Who can foster?

We believe that the greatest gift that a new foster carer can offer a child is a genuine commitment to care for them, along with lots of energy, understanding and patience.

We are looking for people with a range of backgrounds and lifestyles to come forward, and welcome applications from people who:

  • Are over 21
  • Are single, married or living with a same sex or different sex partner
  • Are from any ethnic background and religion
  • Are home owners, renting or on housing benefit
  • Currently have a spare room
  • Are either employed or unemployed. Note that approved foster carers must register as being self-employed. More information about this can be found on the HRMC website – read HMRC’s FAQs or view HMRC’s free e-learning package to find out about national insurance, tax and a special scheme for foster carers, Qualifying Care Relief

Whatever your background, fostering could be for you

We will consider your family history sympathetically as we are not simply looking for people who have had straightforward lives. Learning from difficulties or losses can be helpful experiences for fostering.

Many of the children we need to place in foster care will have suffered trauma, grief and loss and will be left feeling vulnerable. We are looking for carers who can work as part of a team with birth parents and a range of professionals to provide children with a safe and stable environment for them to grow and develop.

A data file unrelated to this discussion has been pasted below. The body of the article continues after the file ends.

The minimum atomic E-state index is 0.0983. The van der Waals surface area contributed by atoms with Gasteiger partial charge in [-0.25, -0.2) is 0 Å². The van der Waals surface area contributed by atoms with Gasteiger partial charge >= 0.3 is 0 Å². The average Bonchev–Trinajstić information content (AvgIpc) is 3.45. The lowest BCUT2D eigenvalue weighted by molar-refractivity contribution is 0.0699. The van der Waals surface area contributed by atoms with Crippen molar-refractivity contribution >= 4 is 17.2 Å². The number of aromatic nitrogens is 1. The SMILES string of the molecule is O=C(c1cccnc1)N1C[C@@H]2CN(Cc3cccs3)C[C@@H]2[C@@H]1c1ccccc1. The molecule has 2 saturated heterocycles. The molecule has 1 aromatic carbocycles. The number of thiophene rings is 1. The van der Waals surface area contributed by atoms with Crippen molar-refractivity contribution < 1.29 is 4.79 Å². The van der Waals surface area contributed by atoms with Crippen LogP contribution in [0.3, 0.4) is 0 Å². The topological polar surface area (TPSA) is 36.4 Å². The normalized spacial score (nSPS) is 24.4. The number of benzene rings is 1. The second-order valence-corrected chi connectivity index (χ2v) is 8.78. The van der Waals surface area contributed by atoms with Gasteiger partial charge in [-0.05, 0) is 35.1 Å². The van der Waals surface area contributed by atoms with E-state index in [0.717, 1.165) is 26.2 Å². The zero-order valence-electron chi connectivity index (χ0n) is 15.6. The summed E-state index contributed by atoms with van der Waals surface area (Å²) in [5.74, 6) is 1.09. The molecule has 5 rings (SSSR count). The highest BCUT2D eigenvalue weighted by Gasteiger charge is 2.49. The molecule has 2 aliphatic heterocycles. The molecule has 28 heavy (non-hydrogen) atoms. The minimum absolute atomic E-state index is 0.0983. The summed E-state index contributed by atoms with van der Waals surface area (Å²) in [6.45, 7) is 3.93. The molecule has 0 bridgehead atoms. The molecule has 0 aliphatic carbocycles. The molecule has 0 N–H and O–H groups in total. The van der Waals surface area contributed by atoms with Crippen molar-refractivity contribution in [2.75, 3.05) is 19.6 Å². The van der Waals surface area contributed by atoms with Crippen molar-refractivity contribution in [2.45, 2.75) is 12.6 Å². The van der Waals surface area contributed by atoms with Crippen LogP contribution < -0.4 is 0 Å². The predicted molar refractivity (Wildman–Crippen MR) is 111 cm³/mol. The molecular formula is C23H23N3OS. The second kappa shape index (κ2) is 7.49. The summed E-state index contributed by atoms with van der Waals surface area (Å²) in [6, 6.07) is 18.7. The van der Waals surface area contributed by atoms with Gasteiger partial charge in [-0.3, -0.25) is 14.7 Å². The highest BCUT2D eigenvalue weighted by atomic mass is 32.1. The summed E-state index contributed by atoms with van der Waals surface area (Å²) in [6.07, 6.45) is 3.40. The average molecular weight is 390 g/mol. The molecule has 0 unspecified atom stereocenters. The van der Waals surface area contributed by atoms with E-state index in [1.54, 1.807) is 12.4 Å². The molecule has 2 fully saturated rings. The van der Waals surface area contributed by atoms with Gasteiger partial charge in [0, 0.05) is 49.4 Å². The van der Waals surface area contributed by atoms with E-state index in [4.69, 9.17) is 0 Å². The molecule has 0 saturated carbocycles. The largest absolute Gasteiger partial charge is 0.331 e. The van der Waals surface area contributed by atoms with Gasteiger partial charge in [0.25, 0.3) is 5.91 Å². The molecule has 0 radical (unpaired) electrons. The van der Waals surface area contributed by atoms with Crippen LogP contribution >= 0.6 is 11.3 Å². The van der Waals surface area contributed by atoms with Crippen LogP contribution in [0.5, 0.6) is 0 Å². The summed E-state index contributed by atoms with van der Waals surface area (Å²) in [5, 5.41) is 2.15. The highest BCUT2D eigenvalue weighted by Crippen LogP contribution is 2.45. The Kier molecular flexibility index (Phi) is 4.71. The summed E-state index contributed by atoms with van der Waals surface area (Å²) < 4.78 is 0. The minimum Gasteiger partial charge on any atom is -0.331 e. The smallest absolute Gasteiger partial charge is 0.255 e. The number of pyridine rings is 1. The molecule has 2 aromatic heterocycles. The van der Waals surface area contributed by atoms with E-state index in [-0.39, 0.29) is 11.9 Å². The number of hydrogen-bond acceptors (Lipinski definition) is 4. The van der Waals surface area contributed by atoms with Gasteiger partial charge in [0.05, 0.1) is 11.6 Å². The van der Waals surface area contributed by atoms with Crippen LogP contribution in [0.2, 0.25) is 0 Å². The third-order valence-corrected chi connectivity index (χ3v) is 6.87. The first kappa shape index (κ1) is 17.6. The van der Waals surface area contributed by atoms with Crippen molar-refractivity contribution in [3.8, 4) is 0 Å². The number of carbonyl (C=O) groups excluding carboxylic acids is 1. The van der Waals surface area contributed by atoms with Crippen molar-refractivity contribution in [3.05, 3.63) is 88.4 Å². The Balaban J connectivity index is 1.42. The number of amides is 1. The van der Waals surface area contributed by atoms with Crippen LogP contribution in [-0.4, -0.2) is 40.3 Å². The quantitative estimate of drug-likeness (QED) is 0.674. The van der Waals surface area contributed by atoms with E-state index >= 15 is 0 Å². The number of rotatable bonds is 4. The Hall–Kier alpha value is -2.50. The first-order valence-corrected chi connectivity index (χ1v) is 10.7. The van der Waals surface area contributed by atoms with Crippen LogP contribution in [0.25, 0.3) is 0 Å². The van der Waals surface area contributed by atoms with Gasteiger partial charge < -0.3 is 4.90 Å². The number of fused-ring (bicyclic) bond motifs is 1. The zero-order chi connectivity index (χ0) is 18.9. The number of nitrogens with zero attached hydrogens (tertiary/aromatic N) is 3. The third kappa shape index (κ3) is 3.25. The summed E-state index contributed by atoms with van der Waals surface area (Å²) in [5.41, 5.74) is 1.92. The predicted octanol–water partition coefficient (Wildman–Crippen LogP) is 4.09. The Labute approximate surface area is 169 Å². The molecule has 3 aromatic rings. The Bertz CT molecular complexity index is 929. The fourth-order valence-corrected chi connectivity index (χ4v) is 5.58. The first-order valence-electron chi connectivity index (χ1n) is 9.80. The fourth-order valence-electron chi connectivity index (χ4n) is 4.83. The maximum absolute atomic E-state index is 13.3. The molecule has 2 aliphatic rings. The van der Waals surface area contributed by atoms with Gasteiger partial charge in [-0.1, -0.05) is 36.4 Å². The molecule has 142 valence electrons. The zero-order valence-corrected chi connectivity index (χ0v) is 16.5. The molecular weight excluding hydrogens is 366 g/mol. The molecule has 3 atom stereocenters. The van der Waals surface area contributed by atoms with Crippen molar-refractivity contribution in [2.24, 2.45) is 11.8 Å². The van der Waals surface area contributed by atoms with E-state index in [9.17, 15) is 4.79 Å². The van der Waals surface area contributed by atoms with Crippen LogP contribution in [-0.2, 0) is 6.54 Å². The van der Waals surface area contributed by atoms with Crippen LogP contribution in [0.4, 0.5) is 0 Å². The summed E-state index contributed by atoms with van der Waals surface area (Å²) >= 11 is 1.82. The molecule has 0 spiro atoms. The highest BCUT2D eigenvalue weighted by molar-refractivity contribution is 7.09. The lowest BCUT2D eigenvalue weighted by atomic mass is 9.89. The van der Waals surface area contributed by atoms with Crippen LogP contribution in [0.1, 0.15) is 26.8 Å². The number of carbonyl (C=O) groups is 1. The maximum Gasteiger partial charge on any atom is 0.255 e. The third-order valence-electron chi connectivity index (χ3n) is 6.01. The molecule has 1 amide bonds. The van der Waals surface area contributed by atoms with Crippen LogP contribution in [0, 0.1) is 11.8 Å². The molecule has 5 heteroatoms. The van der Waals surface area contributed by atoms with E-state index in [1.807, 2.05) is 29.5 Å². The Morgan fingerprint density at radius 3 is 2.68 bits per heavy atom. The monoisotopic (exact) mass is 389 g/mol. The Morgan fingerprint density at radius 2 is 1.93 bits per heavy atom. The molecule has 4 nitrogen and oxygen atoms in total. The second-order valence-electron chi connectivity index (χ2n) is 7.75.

Checks and references, including a Disclosure and Barring Service check and a health check with your GP, are taken up to ensure the welfare and safety of foster children.

Who cannot foster?

We cannot place children under 5 in households that include smokers.

What is the difference between fostering and adopting?

Foster care offers a home for children and young people usually on a temporary basis while their parents are unable to look after them. Children who cannot return home may need a longer placement or a permanent foster family, but the County Council continues to have some legal responsibility.

In contrast, adoption is for life, and anyone who adopts a child takes on all the rights and responsibilities that the birth parent had, and becomes the legal parent. Find out more about adopting a child in Norfolk.